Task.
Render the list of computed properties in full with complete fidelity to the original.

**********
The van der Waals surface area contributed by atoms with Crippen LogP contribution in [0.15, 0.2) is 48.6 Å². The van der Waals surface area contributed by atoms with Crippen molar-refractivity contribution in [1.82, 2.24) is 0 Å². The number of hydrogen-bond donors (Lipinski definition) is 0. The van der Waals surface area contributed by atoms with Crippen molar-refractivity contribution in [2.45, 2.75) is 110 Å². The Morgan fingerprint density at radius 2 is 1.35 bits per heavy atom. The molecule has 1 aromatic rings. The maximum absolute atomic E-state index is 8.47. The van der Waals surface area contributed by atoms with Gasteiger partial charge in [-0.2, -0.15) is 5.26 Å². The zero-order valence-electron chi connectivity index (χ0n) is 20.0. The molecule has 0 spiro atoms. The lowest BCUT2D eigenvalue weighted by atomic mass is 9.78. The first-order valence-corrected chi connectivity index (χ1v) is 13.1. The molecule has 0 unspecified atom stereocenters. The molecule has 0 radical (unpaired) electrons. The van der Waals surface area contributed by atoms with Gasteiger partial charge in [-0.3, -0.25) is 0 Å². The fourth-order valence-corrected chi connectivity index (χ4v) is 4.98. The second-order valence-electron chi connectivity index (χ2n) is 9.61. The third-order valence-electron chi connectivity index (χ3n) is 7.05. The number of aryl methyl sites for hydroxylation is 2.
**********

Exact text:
The van der Waals surface area contributed by atoms with Crippen LogP contribution in [0.15, 0.2) is 48.6 Å². The van der Waals surface area contributed by atoms with Crippen molar-refractivity contribution in [1.82, 2.24) is 0 Å². The number of hydrogen-bond donors (Lipinski definition) is 0. The van der Waals surface area contributed by atoms with Crippen molar-refractivity contribution in [2.45, 2.75) is 110 Å². The Morgan fingerprint density at radius 2 is 1.35 bits per heavy atom. The molecule has 1 aromatic rings. The maximum absolute atomic E-state index is 8.47. The van der Waals surface area contributed by atoms with Gasteiger partial charge in [-0.2, -0.15) is 5.26 Å². The zero-order valence-electron chi connectivity index (χ0n) is 20.0. The molecule has 0 spiro atoms. The lowest BCUT2D eigenvalue weighted by atomic mass is 9.78. The first-order valence-corrected chi connectivity index (χ1v) is 13.1. The molecule has 0 unspecified atom stereocenters. The molecule has 0 radical (unpaired) electrons. The van der Waals surface area contributed by atoms with Gasteiger partial charge in [-0.3, -0.25) is 0 Å². The fourth-order valence-corrected chi connectivity index (χ4v) is 4.98. The second-order valence-electron chi connectivity index (χ2n) is 9.61. The third-order valence-electron chi connectivity index (χ3n) is 7.05. The number of aryl methyl sites for hydroxylation is 2.